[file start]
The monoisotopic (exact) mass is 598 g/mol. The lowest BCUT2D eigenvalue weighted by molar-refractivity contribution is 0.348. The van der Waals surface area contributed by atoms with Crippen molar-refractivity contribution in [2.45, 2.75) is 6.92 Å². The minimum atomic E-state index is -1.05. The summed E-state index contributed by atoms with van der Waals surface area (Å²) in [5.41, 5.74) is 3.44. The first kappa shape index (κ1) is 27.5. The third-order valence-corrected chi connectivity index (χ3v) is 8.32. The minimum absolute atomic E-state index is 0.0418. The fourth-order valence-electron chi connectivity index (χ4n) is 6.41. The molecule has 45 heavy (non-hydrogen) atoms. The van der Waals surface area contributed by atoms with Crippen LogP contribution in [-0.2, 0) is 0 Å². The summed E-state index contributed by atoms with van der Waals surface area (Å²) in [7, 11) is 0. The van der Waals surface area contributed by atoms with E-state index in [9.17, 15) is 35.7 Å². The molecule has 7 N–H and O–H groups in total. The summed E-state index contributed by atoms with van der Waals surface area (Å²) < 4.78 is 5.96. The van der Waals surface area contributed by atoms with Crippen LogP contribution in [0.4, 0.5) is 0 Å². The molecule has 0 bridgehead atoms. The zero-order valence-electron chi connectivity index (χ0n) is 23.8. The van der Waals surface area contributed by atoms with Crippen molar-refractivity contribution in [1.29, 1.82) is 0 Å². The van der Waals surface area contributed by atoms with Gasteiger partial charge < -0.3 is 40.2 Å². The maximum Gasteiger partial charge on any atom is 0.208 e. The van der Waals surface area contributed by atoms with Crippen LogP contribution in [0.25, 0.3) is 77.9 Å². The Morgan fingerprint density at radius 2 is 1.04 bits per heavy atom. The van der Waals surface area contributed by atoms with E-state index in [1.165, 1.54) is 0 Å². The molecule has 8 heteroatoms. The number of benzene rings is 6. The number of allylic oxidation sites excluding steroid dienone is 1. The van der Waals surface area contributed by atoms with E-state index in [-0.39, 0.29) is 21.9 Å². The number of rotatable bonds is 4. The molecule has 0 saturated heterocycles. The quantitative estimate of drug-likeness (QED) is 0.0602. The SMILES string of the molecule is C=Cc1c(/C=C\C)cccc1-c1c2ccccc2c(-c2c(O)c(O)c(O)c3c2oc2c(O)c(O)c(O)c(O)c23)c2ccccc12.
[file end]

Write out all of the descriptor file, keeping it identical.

The monoisotopic (exact) mass is 598 g/mol. The lowest BCUT2D eigenvalue weighted by molar-refractivity contribution is 0.348. The van der Waals surface area contributed by atoms with Crippen molar-refractivity contribution in [2.45, 2.75) is 6.92 Å². The minimum atomic E-state index is -1.05. The summed E-state index contributed by atoms with van der Waals surface area (Å²) in [5.41, 5.74) is 3.44. The first kappa shape index (κ1) is 27.5. The third-order valence-corrected chi connectivity index (χ3v) is 8.32. The minimum absolute atomic E-state index is 0.0418. The fourth-order valence-electron chi connectivity index (χ4n) is 6.41. The molecule has 45 heavy (non-hydrogen) atoms. The van der Waals surface area contributed by atoms with Crippen LogP contribution in [-0.2, 0) is 0 Å². The summed E-state index contributed by atoms with van der Waals surface area (Å²) in [7, 11) is 0. The van der Waals surface area contributed by atoms with E-state index in [9.17, 15) is 35.7 Å². The molecule has 7 N–H and O–H groups in total. The summed E-state index contributed by atoms with van der Waals surface area (Å²) < 4.78 is 5.96. The van der Waals surface area contributed by atoms with Crippen LogP contribution in [0.4, 0.5) is 0 Å². The molecule has 0 bridgehead atoms. The zero-order valence-electron chi connectivity index (χ0n) is 23.8. The van der Waals surface area contributed by atoms with Crippen molar-refractivity contribution in [1.29, 1.82) is 0 Å². The van der Waals surface area contributed by atoms with Gasteiger partial charge < -0.3 is 40.2 Å². The maximum Gasteiger partial charge on any atom is 0.208 e. The van der Waals surface area contributed by atoms with Crippen LogP contribution in [0.25, 0.3) is 77.9 Å². The Morgan fingerprint density at radius 2 is 1.04 bits per heavy atom. The van der Waals surface area contributed by atoms with E-state index in [1.165, 1.54) is 0 Å². The molecule has 8 heteroatoms. The number of benzene rings is 6. The number of allylic oxidation sites excluding steroid dienone is 1. The van der Waals surface area contributed by atoms with E-state index in [-0.39, 0.29) is 21.9 Å². The number of rotatable bonds is 4. The molecule has 0 saturated heterocycles. The quantitative estimate of drug-likeness (QED) is 0.0602. The SMILES string of the molecule is C=Cc1c(/C=C\C)cccc1-c1c2ccccc2c(-c2c(O)c(O)c(O)c3c2oc2c(O)c(O)c(O)c(O)c23)c2ccccc12.